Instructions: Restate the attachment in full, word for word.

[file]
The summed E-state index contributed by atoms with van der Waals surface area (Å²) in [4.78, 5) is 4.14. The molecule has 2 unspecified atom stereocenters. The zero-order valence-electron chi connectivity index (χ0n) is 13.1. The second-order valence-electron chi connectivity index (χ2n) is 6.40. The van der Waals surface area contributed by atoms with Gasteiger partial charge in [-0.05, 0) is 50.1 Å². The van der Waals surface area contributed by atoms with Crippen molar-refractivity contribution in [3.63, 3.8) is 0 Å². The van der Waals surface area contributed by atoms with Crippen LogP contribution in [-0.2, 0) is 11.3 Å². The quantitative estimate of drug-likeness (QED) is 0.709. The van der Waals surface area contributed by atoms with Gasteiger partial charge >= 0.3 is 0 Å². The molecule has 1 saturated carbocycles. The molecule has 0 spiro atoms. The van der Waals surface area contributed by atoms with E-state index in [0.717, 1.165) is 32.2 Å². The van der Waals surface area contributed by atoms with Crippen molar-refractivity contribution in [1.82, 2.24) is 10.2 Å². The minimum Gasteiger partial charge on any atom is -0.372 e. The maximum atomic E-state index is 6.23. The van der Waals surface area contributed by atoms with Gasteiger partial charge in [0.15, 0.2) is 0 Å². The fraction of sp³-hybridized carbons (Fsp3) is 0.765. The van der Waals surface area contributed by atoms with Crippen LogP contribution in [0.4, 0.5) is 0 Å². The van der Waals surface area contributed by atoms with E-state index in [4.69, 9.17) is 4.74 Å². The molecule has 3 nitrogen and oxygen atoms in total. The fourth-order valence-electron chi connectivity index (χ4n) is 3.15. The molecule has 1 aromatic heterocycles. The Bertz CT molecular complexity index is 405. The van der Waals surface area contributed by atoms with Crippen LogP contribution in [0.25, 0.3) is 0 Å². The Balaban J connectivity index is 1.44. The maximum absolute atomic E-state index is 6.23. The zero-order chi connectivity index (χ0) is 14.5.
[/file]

The summed E-state index contributed by atoms with van der Waals surface area (Å²) in [4.78, 5) is 4.14. The molecule has 2 unspecified atom stereocenters. The zero-order valence-electron chi connectivity index (χ0n) is 13.1. The second-order valence-electron chi connectivity index (χ2n) is 6.40. The van der Waals surface area contributed by atoms with Gasteiger partial charge in [-0.05, 0) is 50.1 Å². The van der Waals surface area contributed by atoms with Crippen molar-refractivity contribution in [3.63, 3.8) is 0 Å². The van der Waals surface area contributed by atoms with Crippen LogP contribution in [-0.2, 0) is 11.3 Å². The quantitative estimate of drug-likeness (QED) is 0.709. The van der Waals surface area contributed by atoms with Gasteiger partial charge >= 0.3 is 0 Å². The molecule has 1 saturated carbocycles. The molecule has 0 spiro atoms. The van der Waals surface area contributed by atoms with E-state index in [0.717, 1.165) is 32.2 Å². The van der Waals surface area contributed by atoms with Crippen molar-refractivity contribution in [1.82, 2.24) is 10.2 Å². The minimum Gasteiger partial charge on any atom is -0.372 e. The maximum atomic E-state index is 6.23. The van der Waals surface area contributed by atoms with Gasteiger partial charge in [0.15, 0.2) is 0 Å². The fraction of sp³-hybridized carbons (Fsp3) is 0.765. The van der Waals surface area contributed by atoms with Crippen LogP contribution in [0.4, 0.5) is 0 Å². The van der Waals surface area contributed by atoms with E-state index in [4.69, 9.17) is 4.74 Å². The molecule has 3 nitrogen and oxygen atoms in total. The fourth-order valence-electron chi connectivity index (χ4n) is 3.15. The molecule has 1 aromatic heterocycles. The Bertz CT molecular complexity index is 405. The van der Waals surface area contributed by atoms with Crippen LogP contribution in [0.25, 0.3) is 0 Å². The Balaban J connectivity index is 1.44. The maximum absolute atomic E-state index is 6.23. The zero-order chi connectivity index (χ0) is 14.5.